A Question or Two! What would you ask?


As a genealogist I often think of how to approach my research challenges. If I had the opportunity to ask an ancestor a couple of questions in an interview, what would I ask? Questions and answers might solve some of our genealogy challenges. Familytree Magazine did an article (http://www.familytreemagazine.com/article/20-questions) on 20 questions when interviewing relatives. Sometimes when interviewing elders in the family, the less you ask the more you will receive. Conducting an interview is important especially when you realize you need to just shut up and let people tell it in their words. I am not sure I would ask 20 questions at one sitting, I would be so excited and want to ask tons of questions. But please realize you should take it slow.

So, what would I ask and who? Certainly I would ask the ancestors that I have a brick walls on. I believe there is an art to asking questions during an interview. The questions should be short and specific. This way the responses you receive should be direct and full of information. You want to remove any option for confusion why you are interviewing. Try not to create conflict or to dispute any information and just go after facts. Consider the responses as new leads!

For example, on my paternal side, my great grandfather is William Michael Murphy. I know absolutely nothing about him except he was supposedly married to my great grandmother Nellie McCorkle from Greenville, TN about 1866.

  • I would ask him where and when he was born
  • Who were his parent’s names?
  • Where did you die and where are you buried?

Just asking these questions, I would learn a location of his birth and the date. Also, what his parent’s name are. This would provide me more leads to get more information and would solve many questions and tear down the big wall of the unknown.

For my great grandmother Nellie McCorkle  I would ask:

  • What happened to your mother, Rose Henry McCorkle?
  • Who and where are your grandparents, the Henry’s and McCorkle’s?
  • What happened to your brother and sisters?
  • Where is your father, John McCorkle buried?

For Ambrose Cureton, born about 1840 either in Africa, who might of came to America as a 9 year old, TN or SC, is one of my great great grandfathers:

  • Where were you born and what is your parent’s name?
  • If born in Africa, where?
  • Do you have brothers and sisters and what are their names?
  • Who is Govan’s mother, where did she die?

For Anderson Russell, born about 1825 in TN or VA is my great great grandfather I would ask:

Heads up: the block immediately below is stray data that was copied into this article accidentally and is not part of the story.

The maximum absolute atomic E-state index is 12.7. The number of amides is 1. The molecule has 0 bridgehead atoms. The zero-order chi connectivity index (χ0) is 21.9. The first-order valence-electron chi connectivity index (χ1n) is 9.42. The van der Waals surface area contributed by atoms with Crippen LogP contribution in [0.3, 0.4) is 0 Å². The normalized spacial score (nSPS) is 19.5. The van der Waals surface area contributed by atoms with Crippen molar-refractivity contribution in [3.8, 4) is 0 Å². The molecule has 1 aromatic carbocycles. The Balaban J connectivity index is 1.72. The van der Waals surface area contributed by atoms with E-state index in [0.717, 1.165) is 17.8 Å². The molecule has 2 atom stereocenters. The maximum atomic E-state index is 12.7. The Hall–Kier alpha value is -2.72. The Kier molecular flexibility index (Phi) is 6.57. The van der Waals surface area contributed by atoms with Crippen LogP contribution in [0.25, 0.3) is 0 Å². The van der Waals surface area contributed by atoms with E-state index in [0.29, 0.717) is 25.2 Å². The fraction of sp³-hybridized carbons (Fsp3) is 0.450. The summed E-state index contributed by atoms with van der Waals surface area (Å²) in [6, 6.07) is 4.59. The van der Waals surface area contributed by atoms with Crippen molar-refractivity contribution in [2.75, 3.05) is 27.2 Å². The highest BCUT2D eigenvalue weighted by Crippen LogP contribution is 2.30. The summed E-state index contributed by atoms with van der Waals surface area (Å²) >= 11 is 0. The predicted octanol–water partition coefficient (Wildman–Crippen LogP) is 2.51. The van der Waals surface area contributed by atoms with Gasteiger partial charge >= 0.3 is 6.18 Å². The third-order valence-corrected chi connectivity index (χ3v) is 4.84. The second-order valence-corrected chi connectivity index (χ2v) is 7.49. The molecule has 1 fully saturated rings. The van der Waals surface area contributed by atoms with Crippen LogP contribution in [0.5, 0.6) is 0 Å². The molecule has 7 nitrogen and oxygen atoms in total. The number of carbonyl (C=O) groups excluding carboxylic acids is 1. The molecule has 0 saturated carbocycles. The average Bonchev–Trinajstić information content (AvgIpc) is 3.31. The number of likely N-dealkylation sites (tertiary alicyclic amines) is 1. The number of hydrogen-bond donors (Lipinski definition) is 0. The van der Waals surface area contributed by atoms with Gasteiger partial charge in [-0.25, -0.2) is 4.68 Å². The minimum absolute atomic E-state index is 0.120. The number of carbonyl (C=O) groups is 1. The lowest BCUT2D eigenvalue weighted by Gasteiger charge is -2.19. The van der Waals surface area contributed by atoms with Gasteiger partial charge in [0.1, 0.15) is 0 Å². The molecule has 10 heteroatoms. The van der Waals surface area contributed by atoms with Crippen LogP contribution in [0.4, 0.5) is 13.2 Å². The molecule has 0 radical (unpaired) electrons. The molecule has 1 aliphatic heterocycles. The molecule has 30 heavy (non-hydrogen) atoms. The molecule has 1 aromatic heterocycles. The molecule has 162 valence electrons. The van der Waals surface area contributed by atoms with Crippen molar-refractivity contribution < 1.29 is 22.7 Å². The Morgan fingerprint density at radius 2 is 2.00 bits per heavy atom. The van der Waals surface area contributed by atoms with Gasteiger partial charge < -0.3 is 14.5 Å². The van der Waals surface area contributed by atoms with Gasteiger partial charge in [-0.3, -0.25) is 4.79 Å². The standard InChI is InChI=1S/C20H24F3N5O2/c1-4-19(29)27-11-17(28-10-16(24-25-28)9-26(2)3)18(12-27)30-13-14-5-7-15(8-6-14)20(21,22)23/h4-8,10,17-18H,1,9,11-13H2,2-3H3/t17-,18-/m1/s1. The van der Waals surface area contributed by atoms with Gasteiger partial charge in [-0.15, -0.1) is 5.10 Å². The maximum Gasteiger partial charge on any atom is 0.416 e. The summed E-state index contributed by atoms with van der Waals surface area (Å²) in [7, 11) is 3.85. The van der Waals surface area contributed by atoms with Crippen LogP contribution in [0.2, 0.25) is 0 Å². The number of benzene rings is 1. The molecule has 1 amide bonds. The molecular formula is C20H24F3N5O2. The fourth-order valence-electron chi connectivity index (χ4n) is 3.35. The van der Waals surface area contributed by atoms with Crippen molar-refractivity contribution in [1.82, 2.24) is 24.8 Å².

• What are your parents names and where were you born?
  • Do you have any siblings, what are their names?
  • Did you serve in the Civil War?
  • Where you a slave and if so, who owned you or your family?
  • Where did you die and where are you buried?

On my maternal side for my great great grandfather George W. Marsh, who was born somewhere in Virginia about 1834, he is one of the slaves in our family. I would ask-

  • Where in Virginia where you born and who owned our family?
  • What were your parent’s names and where they born in Africa?
  • Do you have siblings and what are their names?

Malcolm School 1890 Manistee MIFamily Collection Photo: Malcolm School, Manistee Michigan (Marsh and Reed children are in the photo)

For my great great great grandfather Lawson Goings, born in 1807 in Loudoun Co, Virginia I would ask:

  • Who were your grandparents name and where did they come from?
  • Where are your parents, Joseph and Nancy (Winsor) Goings buried?
  • Where are you buried at?

lawson goens obit reprint 1944Lawson’s Obit , he died 12 July 1874, in Jefferson Spirit Newspaper,reprinted in 1944. What other information can I get from this obit?

I hope this helps you a bit they are things I just want to know. Wouldn’t this be amazing if we were able to do this? Who and what questions would you ask and why if you had the chance to interview an ancestor?

Know your Roots, they are Long and Strong!

About familytreegirl

Shelley Murphy, aka “familytreegirl”, a native of Michigan residing in Central Virginia, Shelley has been an avid genealogist for over 25+ years researching the Davis, Marsh, Goens/Goins/Goings, Roper, Boyer, Worden, Cureton, and Murphy family lines. She is a Coordinator and faculty for the Midwest African American Genealogy Institute (MAAGI), presents Genealogy 101 workshops at the local community college, state and national genealogy conferences. She holds a Doctorate of Management in Organizational Leadership and works as an adjunct professor for Averett University. Murphy is known for her inspiring and interactive “Getting Started” Methods and Strategies for genealogy research, “Time and File management” along with interesting problem-solving methodology lectures. Shelley currently has 20+ publications with Charlottesville Genealogy Examiner and the Central Virginia Heritage, a publication of the Central Virginia Genealogical Association. She is an instructor for the Midwest African American Genealogy Institute (MAAGI). Doctor of Management in Organizational Leadership, Adjunct Professor, Professional Genealogist. Volunteers for American Red Cross as a Disaster Services Instructor, facilitates financial education workshops for the last 8 years, and former licensed Real Estate Broker
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